A Conservative candidate in Monday's election is facing fresh questions about his contact with a former leader of the Tamil Tigers.
At issue is the nature and amount of contact between Gavan Paranchothy, a Tamil-Canadian broadcast journalist running in Scarborough-Southwest, and the ex-Tiger boss known as KP, who ran the terrorist group's multimillion dollar international arms-procurement and support operations.
Mr. Paranchothy denies having met KP, and says what minimal phone contact they had was for journalistic purposes.
But in a rare and lengthy interview with The Globe and Mail, the once-elusive Tiger boss, now in government detention in Sri Lanka, said Mr. Paranchothy is well known to him and they spoke by phone numerous times over several weeks in 2009.
KP, whose real name is Thambiaiya Selvarasa Pathmanathan, ran the Tigers' foreign operations from Thailand and Malaysia before he was arrested and taken to Sri Lanka on Aug. 5, 2009. Long wanted by Interpol, KP said he was seized in a Kuala Lumpur hotel corridor while chatting on his cellphone with Mr. Paranchothy.
"He really frequently talked with me," KP said by phone this week, adding that his chats with the radio and television host were not media interviews.
Mr. Paranchothy and Conservative Leader Stephen Harper have faced questions about the broadcaster's candidacy during the campaign, since The Globe reported that he hosted a televised special honouring dead Tigers as "heroes" and "freedom fighters" last November.
Conservative cabinet minister Peter Kent called the TV tribute "outrageous" and said his party was wrong to approve Mr. Paranchothy's candidacy, but retracted his criticism after Mr. Harper said the candidate's "position is real clear, and for a long time he's been rejecting the Tamil Tigers."
Mr. Paranchothy has said that he does not support the Tigers and that "insinuations" to the contrary are based on his seven years as a journalist, during which he "interviewed many news makers relevant to my target audience [Tamil Canadians]"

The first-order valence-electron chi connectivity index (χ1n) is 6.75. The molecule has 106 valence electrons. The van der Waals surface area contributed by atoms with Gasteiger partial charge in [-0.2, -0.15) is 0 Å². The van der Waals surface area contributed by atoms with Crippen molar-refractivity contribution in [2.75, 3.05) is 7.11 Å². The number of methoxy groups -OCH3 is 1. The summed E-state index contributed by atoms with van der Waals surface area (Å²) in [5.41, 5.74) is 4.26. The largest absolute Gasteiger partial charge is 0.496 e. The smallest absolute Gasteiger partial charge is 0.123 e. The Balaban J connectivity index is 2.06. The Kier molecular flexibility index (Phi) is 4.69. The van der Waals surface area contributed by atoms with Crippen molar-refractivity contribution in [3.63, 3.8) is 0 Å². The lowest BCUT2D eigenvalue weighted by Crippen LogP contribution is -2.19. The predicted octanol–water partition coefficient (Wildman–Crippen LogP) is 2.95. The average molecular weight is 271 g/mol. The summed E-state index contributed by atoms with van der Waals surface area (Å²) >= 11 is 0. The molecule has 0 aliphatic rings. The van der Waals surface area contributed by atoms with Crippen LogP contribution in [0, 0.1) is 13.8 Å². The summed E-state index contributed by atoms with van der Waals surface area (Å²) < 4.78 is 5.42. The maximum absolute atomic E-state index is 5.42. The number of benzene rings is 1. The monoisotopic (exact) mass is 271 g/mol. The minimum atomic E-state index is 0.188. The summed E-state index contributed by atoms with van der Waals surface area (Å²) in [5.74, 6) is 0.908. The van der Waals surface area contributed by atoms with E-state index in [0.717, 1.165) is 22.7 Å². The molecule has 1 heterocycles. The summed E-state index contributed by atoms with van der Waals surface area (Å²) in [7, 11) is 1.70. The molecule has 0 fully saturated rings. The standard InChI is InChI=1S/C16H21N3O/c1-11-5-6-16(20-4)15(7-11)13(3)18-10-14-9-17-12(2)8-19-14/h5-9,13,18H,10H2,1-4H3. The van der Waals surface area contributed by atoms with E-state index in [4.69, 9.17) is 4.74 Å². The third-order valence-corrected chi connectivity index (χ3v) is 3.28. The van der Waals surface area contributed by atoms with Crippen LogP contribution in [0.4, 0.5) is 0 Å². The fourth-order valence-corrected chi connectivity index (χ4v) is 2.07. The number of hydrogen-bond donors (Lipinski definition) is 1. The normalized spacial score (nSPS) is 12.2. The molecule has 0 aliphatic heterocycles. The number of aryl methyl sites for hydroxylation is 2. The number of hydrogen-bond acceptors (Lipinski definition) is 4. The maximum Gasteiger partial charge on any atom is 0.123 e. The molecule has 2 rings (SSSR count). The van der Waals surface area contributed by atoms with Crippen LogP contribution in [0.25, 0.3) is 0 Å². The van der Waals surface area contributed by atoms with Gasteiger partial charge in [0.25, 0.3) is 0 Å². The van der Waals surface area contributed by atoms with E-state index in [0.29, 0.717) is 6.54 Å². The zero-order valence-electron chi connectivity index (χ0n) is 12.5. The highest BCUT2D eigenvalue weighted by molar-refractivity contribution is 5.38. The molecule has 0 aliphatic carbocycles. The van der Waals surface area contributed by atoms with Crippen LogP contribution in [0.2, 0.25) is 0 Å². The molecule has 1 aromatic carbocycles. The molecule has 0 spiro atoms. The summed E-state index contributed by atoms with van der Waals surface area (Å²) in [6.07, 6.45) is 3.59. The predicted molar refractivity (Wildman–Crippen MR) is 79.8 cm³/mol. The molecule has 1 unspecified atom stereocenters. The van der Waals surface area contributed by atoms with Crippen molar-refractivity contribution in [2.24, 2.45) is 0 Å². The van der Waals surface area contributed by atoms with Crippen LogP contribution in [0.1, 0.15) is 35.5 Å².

The Conservatives listed the Tigers as a terrorist group in 2006, making it illegal to support them materially or financially from Canada. Toronto, home to the largest Tamil community outside Asia, was a key source of Tiger funds during their 26-year insurgency, which ended in defeat in May of 2009.
The candidate has offered differing explanations of his contact with KP since The Globe began investigating Conservative political ties to remnants of the Tigers' Canadian support structure this year.
Regarding the alleged phone conversation during the Tiger chief's arrest, Mr. Paranchothy told The Globe in March: "I was speaking with someone in Malaysia; it could have been KP, but I did not talk to them with me knowing that I was talking to KP. But I have spoken to him once on the phone; [it]could have been before [the arrest]"
That account changed this week when Mr. Paranchothy - who declined to be interviewed about KP's remarks - instead issued two statements; one via the Conservative Party and the other through his campaign manager.
In the party statement, he said, "My employer did take me with him to Maylasia [sic]and Europe in 2009 to interview Tamil people after the war. I have never met or interviewed the terrorist known as KP. I did speak to him over the phone once to set-up an interview but it never took place."
Mr. Paranchothy's employer at Canadian Multicultural Radio, Stan Antony, referred questions to his lawyer, Igor Ellyn. "Mr. Antony and other media went to Malaysia to interview KP. However, KP refused to be interviewed for CMR," Mr. Ellyn wrote in an e-mail.
Eighteen minutes after the party released its statement, Mr. Paranchothy's campaign manager released another one, which said nothing about trips to Malaysia and Europe, and was less certain about whom the broadcaster had spoken to by phone. The pertinent paragraph read, "I have never met or interviewed the individual known as KP. However, I did speak to either him or one of his representatives over the phone once to try to set-up an interview but it never took place."
Neither statement mentioned the earlier phone conversation with KP that Mr. Paranchothy said he'd had when interviewed by The Globe in March.
Bret Snider, his campaign manager, explained the difference in the two statements by describing the party version as "official" and his version as "an earlier draft."
The Globe and Mail approached Mr. Paranchothy in person several times this week to request an interview about KP's remarks. Similar interview requests were made through Mr. Snider. All were declined.